Seeing the film led me to reflect back on the squeamish response to our products that we received in the past, and contrast it with the film's perspective that celebrates Lunapads as being innovative: How times have changed! For the past decade, Lunapads has supported education for tens of thousands of girls in the developing world by providing them with our products, including support and investment in enterprises with open-source patterns and mentoring (our Ugandan sister company AFRIpads is also featured in the video).
As an example of the new type of thinking explored in the film, our relationship with AFRIpads, and our One4Her "buy one give one" program, would once have been perceived as a "competitive threat" (freely sharing your company's trade secrets, and giving away margin to another business as part of the value proposition) and yet is now lauded with awards for its social impact; the net result being more girls staying in school, plus a great story to share with our customers.
Traditional business thinking is often skeptical of whether "social" businesses can grow their profitability while staying true to their social mission and maintaining quality. Harder-headed analysts may ask just how important social impact is to customers, and what value do social strategies have on the bottom (financial) line? Harvard Business School associate professor Chris Marquis along with McKinsey associate Andrew Park concluded: "The buy-one give-one model is not only a viable way to create both commercial and social value, but a model of social entrepreneurship that is likely to increase in prevalence and power in the coming years."
As for Lunapads, while we can't yet conclusively measure the tangible impact of our social efforts, our lived experience of many years supports the theory espoused by author Simon Sinek, who argues that "people don't buy what you do, they buy why you do it."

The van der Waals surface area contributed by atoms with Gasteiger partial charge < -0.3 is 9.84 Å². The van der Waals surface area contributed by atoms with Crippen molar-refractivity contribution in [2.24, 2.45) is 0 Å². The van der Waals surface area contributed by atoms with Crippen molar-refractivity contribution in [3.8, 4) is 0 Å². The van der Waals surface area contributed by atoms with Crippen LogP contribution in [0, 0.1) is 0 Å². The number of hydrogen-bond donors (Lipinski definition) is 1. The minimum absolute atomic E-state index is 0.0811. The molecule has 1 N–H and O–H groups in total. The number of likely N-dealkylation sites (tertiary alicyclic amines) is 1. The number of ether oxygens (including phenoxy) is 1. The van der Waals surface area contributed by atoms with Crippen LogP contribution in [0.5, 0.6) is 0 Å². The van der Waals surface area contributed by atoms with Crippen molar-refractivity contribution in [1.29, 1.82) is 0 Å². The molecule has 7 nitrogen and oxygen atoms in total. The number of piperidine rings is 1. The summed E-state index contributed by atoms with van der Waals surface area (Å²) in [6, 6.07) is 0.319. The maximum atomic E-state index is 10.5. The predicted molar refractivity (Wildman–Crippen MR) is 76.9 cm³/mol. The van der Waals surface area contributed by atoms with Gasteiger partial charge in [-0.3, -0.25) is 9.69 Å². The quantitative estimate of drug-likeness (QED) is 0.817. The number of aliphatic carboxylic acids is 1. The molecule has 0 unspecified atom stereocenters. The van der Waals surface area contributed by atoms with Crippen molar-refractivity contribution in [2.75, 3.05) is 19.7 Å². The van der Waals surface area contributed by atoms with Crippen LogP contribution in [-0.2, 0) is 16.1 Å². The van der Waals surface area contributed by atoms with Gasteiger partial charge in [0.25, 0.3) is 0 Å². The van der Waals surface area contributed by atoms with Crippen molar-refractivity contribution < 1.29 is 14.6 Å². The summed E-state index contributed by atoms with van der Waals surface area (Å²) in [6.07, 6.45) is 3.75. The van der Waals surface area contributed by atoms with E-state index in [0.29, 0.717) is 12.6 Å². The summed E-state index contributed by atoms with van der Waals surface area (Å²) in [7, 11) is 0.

Our Why is about health, body positivity, a cleaner planet, and self-acceptance. It seems to be working: Lunapads are used by customers in over 40 countries, and thanks to their choice of our products over disposable feminine hygiene products, one million disposable pads and tampons are diverted from landfills every month.
Meanwhile, recent shocking events such as the deadly collapse of garment factories in Bangladesh have at least raised the question of the true "cost" of our collective addiction to cheap clothing in consumers' minds. "Not Business as Usual" points to a new, closer relationship with the products that we buy, how much we know about where they're from, and how they're made and disposed of.
What power and responsibility do or should we assume as consumers and as business owners? Rather than a moral imperative, I feel like what we and our peers are offering is more opportunities to vote for the kind of future we want to see for our children and grandchildren.
To hark back to Anita Roddick yet again: "Consumers have not been told effectively enough that they have huge power and that purchasing and shopping involve a moral choice." We and our colleagues couldn't agree more, and are grateful to Institute B and the B Corp movement for supporting and celebrating businesses that are "being the change."